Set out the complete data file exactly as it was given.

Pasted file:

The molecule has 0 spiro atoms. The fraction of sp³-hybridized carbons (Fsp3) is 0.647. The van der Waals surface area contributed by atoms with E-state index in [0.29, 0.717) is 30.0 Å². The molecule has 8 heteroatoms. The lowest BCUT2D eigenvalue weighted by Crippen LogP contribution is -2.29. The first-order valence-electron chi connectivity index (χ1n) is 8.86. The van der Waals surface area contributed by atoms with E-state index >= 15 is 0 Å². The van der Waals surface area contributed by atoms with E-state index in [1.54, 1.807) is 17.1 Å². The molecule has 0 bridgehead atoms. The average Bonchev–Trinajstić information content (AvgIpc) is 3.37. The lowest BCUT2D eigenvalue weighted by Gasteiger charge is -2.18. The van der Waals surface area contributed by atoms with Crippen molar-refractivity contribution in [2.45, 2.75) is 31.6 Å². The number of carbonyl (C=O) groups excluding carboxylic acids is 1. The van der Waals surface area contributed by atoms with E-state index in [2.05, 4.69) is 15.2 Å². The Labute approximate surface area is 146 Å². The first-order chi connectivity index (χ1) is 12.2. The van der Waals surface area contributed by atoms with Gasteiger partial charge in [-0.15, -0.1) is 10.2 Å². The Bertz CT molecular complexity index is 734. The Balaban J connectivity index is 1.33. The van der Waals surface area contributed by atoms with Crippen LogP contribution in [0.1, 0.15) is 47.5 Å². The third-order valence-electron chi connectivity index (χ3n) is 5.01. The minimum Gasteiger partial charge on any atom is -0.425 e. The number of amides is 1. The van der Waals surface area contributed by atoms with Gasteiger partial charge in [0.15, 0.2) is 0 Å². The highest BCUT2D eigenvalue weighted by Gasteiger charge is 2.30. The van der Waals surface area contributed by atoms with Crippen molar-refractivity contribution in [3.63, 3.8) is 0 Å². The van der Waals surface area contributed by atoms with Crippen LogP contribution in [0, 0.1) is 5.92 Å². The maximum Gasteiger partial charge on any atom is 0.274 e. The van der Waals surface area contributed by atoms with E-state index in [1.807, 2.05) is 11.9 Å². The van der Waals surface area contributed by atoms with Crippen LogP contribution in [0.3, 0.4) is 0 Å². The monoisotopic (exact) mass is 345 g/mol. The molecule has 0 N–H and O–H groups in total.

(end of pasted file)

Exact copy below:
The molecule has 0 spiro atoms. The fraction of sp³-hybridized carbons (Fsp3) is 0.647. The van der Waals surface area contributed by atoms with E-state index in [0.29, 0.717) is 30.0 Å². The molecule has 8 heteroatoms. The lowest BCUT2D eigenvalue weighted by Crippen LogP contribution is -2.29. The first-order valence-electron chi connectivity index (χ1n) is 8.86. The van der Waals surface area contributed by atoms with E-state index >= 15 is 0 Å². The van der Waals surface area contributed by atoms with E-state index in [1.54, 1.807) is 17.1 Å². The molecule has 0 bridgehead atoms. The average Bonchev–Trinajstić information content (AvgIpc) is 3.37. The lowest BCUT2D eigenvalue weighted by Gasteiger charge is -2.18. The van der Waals surface area contributed by atoms with Crippen molar-refractivity contribution in [2.45, 2.75) is 31.6 Å². The number of carbonyl (C=O) groups excluding carboxylic acids is 1. The van der Waals surface area contributed by atoms with E-state index in [2.05, 4.69) is 15.2 Å². The Labute approximate surface area is 146 Å². The first-order chi connectivity index (χ1) is 12.2. The van der Waals surface area contributed by atoms with Gasteiger partial charge in [-0.15, -0.1) is 10.2 Å². The Bertz CT molecular complexity index is 734. The Balaban J connectivity index is 1.33. The van der Waals surface area contributed by atoms with Crippen LogP contribution in [0.1, 0.15) is 47.5 Å². The third-order valence-electron chi connectivity index (χ3n) is 5.01. The minimum Gasteiger partial charge on any atom is -0.425 e. The number of amides is 1. The van der Waals surface area contributed by atoms with Gasteiger partial charge in [0.15, 0.2) is 0 Å². The highest BCUT2D eigenvalue weighted by Gasteiger charge is 2.30. The van der Waals surface area contributed by atoms with Crippen molar-refractivity contribution in [3.63, 3.8) is 0 Å². The van der Waals surface area contributed by atoms with Crippen LogP contribution in [0, 0.1) is 5.92 Å². The maximum Gasteiger partial charge on any atom is 0.274 e. The van der Waals surface area contributed by atoms with E-state index in [1.807, 2.05) is 11.9 Å². The van der Waals surface area contributed by atoms with Crippen LogP contribution in [0.3, 0.4) is 0 Å². The monoisotopic (exact) mass is 345 g/mol. The molecule has 0 N–H and O–H groups in total.